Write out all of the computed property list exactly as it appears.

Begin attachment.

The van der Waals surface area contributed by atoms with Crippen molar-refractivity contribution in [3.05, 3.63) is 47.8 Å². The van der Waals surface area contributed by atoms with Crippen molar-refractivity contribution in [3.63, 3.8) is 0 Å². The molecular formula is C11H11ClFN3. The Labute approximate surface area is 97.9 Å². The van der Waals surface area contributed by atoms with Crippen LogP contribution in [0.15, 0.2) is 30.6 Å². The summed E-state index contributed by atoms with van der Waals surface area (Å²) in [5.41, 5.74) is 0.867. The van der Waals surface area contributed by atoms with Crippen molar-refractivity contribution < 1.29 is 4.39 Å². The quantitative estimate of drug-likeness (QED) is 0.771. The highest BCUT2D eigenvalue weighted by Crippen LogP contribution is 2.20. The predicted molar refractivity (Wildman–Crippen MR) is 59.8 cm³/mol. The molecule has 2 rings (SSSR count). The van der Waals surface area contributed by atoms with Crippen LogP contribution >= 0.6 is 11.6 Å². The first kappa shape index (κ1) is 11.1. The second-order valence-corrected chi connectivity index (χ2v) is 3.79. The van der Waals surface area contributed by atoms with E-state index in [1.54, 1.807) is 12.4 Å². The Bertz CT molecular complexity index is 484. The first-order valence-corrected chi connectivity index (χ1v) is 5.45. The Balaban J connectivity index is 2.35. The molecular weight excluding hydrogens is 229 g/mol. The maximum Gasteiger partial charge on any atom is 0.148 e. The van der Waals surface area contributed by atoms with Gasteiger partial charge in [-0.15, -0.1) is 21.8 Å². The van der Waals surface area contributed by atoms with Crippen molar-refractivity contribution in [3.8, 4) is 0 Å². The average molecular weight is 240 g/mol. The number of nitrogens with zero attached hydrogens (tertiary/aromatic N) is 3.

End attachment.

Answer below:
The van der Waals surface area contributed by atoms with Crippen molar-refractivity contribution in [3.05, 3.63) is 47.8 Å². The van der Waals surface area contributed by atoms with Crippen molar-refractivity contribution in [3.63, 3.8) is 0 Å². The molecular formula is C11H11ClFN3. The Labute approximate surface area is 97.9 Å². The van der Waals surface area contributed by atoms with Crippen LogP contribution in [0.15, 0.2) is 30.6 Å². The summed E-state index contributed by atoms with van der Waals surface area (Å²) in [5.41, 5.74) is 0.867. The van der Waals surface area contributed by atoms with Crippen molar-refractivity contribution < 1.29 is 4.39 Å². The quantitative estimate of drug-likeness (QED) is 0.771. The highest BCUT2D eigenvalue weighted by Crippen LogP contribution is 2.20. The predicted molar refractivity (Wildman–Crippen MR) is 59.8 cm³/mol. The molecule has 2 rings (SSSR count). The van der Waals surface area contributed by atoms with Crippen LogP contribution >= 0.6 is 11.6 Å². The first kappa shape index (κ1) is 11.1. The second-order valence-corrected chi connectivity index (χ2v) is 3.79. The van der Waals surface area contributed by atoms with E-state index in [1.54, 1.807) is 12.4 Å². The Bertz CT molecular complexity index is 484. The first-order valence-corrected chi connectivity index (χ1v) is 5.45. The Balaban J connectivity index is 2.35. The molecular weight excluding hydrogens is 229 g/mol. The maximum Gasteiger partial charge on any atom is 0.148 e. The van der Waals surface area contributed by atoms with Gasteiger partial charge in [-0.15, -0.1) is 21.8 Å². The van der Waals surface area contributed by atoms with Crippen molar-refractivity contribution in [3.8, 4) is 0 Å². The average molecular weight is 240 g/mol. The number of nitrogens with zero attached hydrogens (tertiary/aromatic N) is 3.